VENUS ON THE SOFA: WOMEN, NEOCLASSICISM, AND THE EARLY AMERICAN REPUBLIC 1
|CAROLINE WINTERER a1|
a1 Department of History, Stanford University
What did early national Americans mean when they articulated fears of “luxury and effeminacy,” those twin sins of a republic that idolized the classical virtues of manly self-restraint? This essay argues that the fear of luxury and effeminacy circulated not just as airy metaphor but as palpable reality, specifically in the figure of the female recumbent on the sofa. The article traces separately the careers of Enlightenment Venus, who especially in her recumbent form embodied fears of passion in a republic built on reasoned consent, and the sofa, a piece of neoclassical furniture that rose to great popularity at this time and was envisioned as both effeminate and luxurious in fictional and nonfiction writing. The essay then joins the two figures of recumbent Venus and the sofa, showing how they were mutually enabling, and how they entered into early national conversations about labor and race. It concludes by examining how two educated American women, the self-described Roman matrons Mercy Otis Warren and Martha Bayard Smith, incorporated the image of the supine woman and her implied sofa into fictional writings about classical polities in danger. By knitting political ideologies, imaginative worlds, and neoclassical objects, the essay suggests a way for historians to flesh out the intellectual history of early national women, showing how they could participate in a conversation about modern politics and classical antiquity from which we have assumed they were largely disbarred.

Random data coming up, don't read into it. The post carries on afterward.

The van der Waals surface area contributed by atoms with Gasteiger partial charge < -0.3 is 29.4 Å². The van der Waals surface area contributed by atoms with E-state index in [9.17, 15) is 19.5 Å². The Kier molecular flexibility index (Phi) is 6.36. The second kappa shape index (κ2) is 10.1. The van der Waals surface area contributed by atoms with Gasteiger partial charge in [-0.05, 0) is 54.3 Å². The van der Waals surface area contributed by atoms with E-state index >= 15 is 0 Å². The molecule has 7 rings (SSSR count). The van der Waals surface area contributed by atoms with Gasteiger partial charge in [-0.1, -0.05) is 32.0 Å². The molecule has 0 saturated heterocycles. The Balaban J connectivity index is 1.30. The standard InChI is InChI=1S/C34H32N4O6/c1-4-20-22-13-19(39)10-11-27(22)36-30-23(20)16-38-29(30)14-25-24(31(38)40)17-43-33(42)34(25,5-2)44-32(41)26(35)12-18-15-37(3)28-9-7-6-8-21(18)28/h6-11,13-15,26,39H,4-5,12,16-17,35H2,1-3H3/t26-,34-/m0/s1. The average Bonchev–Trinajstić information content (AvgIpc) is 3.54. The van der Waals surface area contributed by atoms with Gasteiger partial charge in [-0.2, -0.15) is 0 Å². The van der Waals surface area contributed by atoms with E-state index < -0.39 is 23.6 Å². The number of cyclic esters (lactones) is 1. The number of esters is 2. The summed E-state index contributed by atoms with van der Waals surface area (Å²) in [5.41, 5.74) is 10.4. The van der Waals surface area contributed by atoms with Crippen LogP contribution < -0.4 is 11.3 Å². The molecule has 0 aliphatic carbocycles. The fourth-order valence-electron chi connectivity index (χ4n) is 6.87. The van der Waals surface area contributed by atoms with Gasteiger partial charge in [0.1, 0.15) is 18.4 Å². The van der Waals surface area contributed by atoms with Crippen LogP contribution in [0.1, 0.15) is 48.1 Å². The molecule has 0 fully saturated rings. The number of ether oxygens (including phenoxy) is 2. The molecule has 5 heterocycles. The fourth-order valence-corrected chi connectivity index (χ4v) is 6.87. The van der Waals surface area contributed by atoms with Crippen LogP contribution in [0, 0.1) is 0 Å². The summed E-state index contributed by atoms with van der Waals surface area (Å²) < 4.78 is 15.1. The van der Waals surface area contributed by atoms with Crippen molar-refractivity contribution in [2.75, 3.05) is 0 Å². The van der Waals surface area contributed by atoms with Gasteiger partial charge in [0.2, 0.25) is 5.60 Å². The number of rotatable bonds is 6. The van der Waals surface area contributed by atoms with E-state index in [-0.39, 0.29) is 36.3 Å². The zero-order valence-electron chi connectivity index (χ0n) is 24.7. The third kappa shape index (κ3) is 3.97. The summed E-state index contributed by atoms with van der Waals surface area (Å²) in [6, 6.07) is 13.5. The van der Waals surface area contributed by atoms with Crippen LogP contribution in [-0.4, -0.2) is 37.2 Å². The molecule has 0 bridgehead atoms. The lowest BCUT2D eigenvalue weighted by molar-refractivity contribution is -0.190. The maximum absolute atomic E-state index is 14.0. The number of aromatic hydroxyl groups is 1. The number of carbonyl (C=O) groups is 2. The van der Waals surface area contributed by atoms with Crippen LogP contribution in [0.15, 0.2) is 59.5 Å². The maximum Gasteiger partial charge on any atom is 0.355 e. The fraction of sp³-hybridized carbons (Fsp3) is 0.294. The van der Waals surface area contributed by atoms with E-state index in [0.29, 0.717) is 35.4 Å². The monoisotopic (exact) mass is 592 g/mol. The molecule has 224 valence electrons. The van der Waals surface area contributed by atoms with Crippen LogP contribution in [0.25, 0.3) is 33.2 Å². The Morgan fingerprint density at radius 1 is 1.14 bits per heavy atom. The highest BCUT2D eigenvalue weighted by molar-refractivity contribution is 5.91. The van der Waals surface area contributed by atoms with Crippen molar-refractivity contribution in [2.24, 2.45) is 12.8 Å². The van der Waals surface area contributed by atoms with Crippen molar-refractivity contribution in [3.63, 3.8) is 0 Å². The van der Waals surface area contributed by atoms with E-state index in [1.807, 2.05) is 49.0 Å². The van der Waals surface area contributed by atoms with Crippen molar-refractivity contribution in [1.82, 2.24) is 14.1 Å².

1 Versions of this article were given as talks at a number of institutions in 2003–4, and I thank the organizers and participants for their useful suggestions: the Departments of History and Classics at the University of North Carolina at Chapel Hill; the Departments of Education, Classics, Women's Studies, and History at Wellesley College (and especially Barbara Beatty); the Department of Art History at Duke University; and the Department of History at Stanford University. I also thank the colleagues who generously read and commented on earlier drafts of this article: John Carson, Christopher Celenza, Carolyn Eastman, Rebecca Plant, Kathryn Ringrose, James Turner; the members of the Triangle Intellectual History Seminar at the National Humanities Center; Charles Capper; and the three anonymous referees for this journal. The research and writing of this article was supported by a fellowship at the National Humanities Center (2003–4) and a Howard Foundation Fellowship (2003–4) from Brown University.